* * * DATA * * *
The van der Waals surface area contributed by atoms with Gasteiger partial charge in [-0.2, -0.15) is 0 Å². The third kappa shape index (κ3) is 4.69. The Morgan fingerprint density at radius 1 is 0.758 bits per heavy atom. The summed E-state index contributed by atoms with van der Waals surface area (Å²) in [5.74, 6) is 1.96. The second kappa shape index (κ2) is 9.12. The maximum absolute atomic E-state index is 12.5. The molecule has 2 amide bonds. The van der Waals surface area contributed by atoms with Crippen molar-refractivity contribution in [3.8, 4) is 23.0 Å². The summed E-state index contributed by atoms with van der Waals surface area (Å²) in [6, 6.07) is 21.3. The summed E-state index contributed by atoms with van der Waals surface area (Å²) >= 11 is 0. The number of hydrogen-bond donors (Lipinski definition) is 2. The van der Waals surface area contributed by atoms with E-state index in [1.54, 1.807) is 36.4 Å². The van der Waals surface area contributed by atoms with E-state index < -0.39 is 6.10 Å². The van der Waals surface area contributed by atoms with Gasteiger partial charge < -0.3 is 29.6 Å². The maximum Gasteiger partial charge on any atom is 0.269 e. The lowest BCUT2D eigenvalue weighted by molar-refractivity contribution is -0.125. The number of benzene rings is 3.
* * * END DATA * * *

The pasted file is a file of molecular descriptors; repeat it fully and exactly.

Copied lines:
The van der Waals surface area contributed by atoms with Gasteiger partial charge in [-0.2, -0.15) is 0 Å². The third kappa shape index (κ3) is 4.69. The Morgan fingerprint density at radius 1 is 0.758 bits per heavy atom. The summed E-state index contributed by atoms with van der Waals surface area (Å²) in [5.74, 6) is 1.96. The second kappa shape index (κ2) is 9.12. The maximum absolute atomic E-state index is 12.5. The molecule has 2 amide bonds. The van der Waals surface area contributed by atoms with Crippen molar-refractivity contribution in [3.8, 4) is 23.0 Å². The summed E-state index contributed by atoms with van der Waals surface area (Å²) in [6, 6.07) is 21.3. The summed E-state index contributed by atoms with van der Waals surface area (Å²) >= 11 is 0. The number of hydrogen-bond donors (Lipinski definition) is 2. The van der Waals surface area contributed by atoms with E-state index in [1.54, 1.807) is 36.4 Å². The van der Waals surface area contributed by atoms with E-state index < -0.39 is 6.10 Å². The van der Waals surface area contributed by atoms with Gasteiger partial charge < -0.3 is 29.6 Å². The maximum Gasteiger partial charge on any atom is 0.269 e. The lowest BCUT2D eigenvalue weighted by molar-refractivity contribution is -0.125. The number of benzene rings is 3.